Decades after its cancellation, the cult show “Twin Peaks” is making a brief prime-time comeback: “Twin Peaks: The Return” premieres Sunday on Showtime, and its 18 episodes promise to feature many of the original cast and characters.
But if you ask “Fargo” and “Legion” showrunner Noah Hawley, “Twin Peaks” never really went away. He remembers watching the series when it first aired in the early 1990s and says the show has been an enduring influence on his own work.
“Certainly the mixture — the humor of the police station, the whimsy, the heightened folksiness, obviously is something we deal with on ‘Fargo' as well,” he says. “But even more so on ‘Twin Peaks,’ it's exaggerated in a way that also makes it hard to feel grounded. ... There's something very horrifying going on, and yet, there's also this very comedic element.”
At the time “Twin Peaks” first aired in 1990, Hawley explains that most television creators were chasing clear, digestible storylines at any cost. “They’d sacrifice everything for clarity — they'd sacrifice the joke, they'd sacrifice the moment,” he says.
With its dark, disjointed plot, “Twin Peaks” was a different animal — something Hawley credits largely to the work of the show’s co-creator, David Lynch: “One of the things that Lynch did, and especially did on ‘Twin Peaks,’ is, he bypassed information.”
“If you think about what a story is, a story is there to convey information to you,” he says. “But if you strip the information out, if you start to put images into it that don't seem to be connected to information, you start to put things in people's heads — they have to fill in the information for themselves.”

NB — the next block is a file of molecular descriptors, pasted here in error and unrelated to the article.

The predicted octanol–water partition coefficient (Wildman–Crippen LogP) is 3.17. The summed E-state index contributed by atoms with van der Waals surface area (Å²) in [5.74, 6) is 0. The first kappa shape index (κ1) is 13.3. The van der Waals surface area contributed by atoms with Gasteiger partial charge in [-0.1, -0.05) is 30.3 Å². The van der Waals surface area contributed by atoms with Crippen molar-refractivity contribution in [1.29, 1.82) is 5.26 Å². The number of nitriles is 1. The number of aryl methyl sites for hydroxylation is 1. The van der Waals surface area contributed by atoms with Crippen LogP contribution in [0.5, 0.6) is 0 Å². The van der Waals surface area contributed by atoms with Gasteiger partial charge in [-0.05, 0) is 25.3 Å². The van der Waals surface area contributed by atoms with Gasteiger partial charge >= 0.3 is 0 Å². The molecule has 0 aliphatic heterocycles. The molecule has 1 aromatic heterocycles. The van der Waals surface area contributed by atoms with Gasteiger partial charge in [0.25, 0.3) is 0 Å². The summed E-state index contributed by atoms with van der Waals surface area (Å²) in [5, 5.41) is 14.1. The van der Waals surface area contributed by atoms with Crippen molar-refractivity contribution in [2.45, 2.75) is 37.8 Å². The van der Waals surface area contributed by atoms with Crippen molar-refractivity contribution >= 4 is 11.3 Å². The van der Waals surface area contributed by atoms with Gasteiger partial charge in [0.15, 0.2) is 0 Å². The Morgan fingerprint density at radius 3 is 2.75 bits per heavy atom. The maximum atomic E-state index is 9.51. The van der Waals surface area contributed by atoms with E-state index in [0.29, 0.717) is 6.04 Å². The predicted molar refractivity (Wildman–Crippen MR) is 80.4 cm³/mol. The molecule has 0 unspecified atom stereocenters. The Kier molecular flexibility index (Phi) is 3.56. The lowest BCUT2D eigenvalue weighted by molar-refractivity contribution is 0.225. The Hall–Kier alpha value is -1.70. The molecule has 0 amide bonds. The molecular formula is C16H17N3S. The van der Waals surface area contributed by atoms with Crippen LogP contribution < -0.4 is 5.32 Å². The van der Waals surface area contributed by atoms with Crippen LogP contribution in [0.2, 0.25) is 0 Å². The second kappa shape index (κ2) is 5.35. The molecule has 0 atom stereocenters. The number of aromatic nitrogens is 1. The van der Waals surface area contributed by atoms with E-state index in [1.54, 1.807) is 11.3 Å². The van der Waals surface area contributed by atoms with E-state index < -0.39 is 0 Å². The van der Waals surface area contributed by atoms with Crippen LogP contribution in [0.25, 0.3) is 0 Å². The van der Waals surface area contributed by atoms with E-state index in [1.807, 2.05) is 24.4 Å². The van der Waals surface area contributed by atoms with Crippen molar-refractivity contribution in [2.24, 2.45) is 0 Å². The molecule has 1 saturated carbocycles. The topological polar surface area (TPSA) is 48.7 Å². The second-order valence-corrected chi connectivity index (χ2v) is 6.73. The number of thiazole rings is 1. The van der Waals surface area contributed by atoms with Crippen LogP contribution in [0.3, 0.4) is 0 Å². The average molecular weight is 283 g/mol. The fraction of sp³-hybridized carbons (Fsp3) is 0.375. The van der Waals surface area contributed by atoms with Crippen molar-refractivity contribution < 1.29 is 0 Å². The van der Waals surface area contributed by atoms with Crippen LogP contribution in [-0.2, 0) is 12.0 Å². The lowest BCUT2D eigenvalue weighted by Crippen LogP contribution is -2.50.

“And so, a lot of David Lynch's most famous moments are disconnected from the story, but they have a sort of horrifying quality to them because we're not prepared for them. They're not part of the story.”
In one defining scene from the show’s pilot episode, a local man calls the police after finding a body on the beach. Receptionist Lucy Moran takes the call, telling the sheriff — who is with her in the room — that she’ll transfer it to him. “Um, I’m gonna transfer it to the phone on the table by the red chair — the red chair against the wall,” she says. “The little table with the lamp on it, the lamp that we moved from the corner.”
To Hawley, the show's odd moments, like this one, speak volumes. “There is something about the banality of life, and certainly what you learn out of that — other than that it's sort of oddly specific and funny as hell — is how unprepared these people are for a homicide.” And in its mix of gloom and absurdity, the moment is classic Lynch.
“It's something that Lynch did overall, I think, which is to take humor to the point of the grotesque,” Hawley says. “So, if you think about it, a David Lynch visual might be a laughing person, but someone who's laughing for far too long or holding a smile to the point where it becomes a grimace. So, it takes this very familiar and sort of reassuring emotion and turns it into something creepy and uncanny.”
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